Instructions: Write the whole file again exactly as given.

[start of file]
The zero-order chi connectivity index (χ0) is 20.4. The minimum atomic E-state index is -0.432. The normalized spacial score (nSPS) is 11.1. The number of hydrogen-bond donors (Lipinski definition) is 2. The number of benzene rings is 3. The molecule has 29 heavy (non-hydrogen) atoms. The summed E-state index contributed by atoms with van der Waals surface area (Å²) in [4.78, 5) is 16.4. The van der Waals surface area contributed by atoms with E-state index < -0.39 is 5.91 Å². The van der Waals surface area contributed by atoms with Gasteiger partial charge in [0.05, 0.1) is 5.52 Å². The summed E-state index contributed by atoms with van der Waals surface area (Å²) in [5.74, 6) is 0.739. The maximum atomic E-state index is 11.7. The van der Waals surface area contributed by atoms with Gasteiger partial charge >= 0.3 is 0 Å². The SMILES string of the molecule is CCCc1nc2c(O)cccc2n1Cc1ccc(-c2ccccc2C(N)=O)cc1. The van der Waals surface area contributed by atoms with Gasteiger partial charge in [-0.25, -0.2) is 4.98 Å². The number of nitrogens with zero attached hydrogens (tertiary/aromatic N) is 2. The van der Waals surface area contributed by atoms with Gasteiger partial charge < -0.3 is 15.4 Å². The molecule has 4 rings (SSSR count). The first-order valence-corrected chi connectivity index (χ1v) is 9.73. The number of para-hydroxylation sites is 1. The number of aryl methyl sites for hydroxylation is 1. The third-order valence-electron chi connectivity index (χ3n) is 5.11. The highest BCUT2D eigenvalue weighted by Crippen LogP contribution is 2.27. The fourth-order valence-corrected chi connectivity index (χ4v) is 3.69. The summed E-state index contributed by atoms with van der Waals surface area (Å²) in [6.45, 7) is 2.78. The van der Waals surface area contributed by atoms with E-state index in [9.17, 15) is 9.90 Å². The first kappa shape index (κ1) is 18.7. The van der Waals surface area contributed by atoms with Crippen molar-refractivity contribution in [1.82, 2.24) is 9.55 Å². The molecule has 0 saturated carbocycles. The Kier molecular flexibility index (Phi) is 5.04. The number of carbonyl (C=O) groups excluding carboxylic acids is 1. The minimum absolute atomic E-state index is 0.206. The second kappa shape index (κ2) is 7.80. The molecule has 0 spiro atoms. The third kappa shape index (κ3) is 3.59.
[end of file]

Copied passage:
The zero-order chi connectivity index (χ0) is 20.4. The minimum atomic E-state index is -0.432. The normalized spacial score (nSPS) is 11.1. The number of hydrogen-bond donors (Lipinski definition) is 2. The number of benzene rings is 3. The molecule has 29 heavy (non-hydrogen) atoms. The summed E-state index contributed by atoms with van der Waals surface area (Å²) in [4.78, 5) is 16.4. The van der Waals surface area contributed by atoms with E-state index < -0.39 is 5.91 Å². The van der Waals surface area contributed by atoms with Gasteiger partial charge in [0.05, 0.1) is 5.52 Å². The summed E-state index contributed by atoms with van der Waals surface area (Å²) in [5.74, 6) is 0.739. The maximum atomic E-state index is 11.7. The van der Waals surface area contributed by atoms with Gasteiger partial charge >= 0.3 is 0 Å². The SMILES string of the molecule is CCCc1nc2c(O)cccc2n1Cc1ccc(-c2ccccc2C(N)=O)cc1. The van der Waals surface area contributed by atoms with Gasteiger partial charge in [-0.25, -0.2) is 4.98 Å². The number of nitrogens with zero attached hydrogens (tertiary/aromatic N) is 2. The van der Waals surface area contributed by atoms with Gasteiger partial charge < -0.3 is 15.4 Å². The molecule has 4 rings (SSSR count). The first-order valence-corrected chi connectivity index (χ1v) is 9.73. The number of para-hydroxylation sites is 1. The number of aryl methyl sites for hydroxylation is 1. The third-order valence-electron chi connectivity index (χ3n) is 5.11. The highest BCUT2D eigenvalue weighted by Crippen LogP contribution is 2.27. The fourth-order valence-corrected chi connectivity index (χ4v) is 3.69. The summed E-state index contributed by atoms with van der Waals surface area (Å²) in [6.45, 7) is 2.78. The van der Waals surface area contributed by atoms with E-state index in [9.17, 15) is 9.90 Å². The first kappa shape index (κ1) is 18.7. The van der Waals surface area contributed by atoms with Crippen molar-refractivity contribution in [1.82, 2.24) is 9.55 Å². The molecule has 0 saturated carbocycles. The Kier molecular flexibility index (Phi) is 5.04. The number of carbonyl (C=O) groups excluding carboxylic acids is 1. The minimum absolute atomic E-state index is 0.206. The second kappa shape index (κ2) is 7.80. The molecule has 0 spiro atoms. The third kappa shape index (κ3) is 3.59.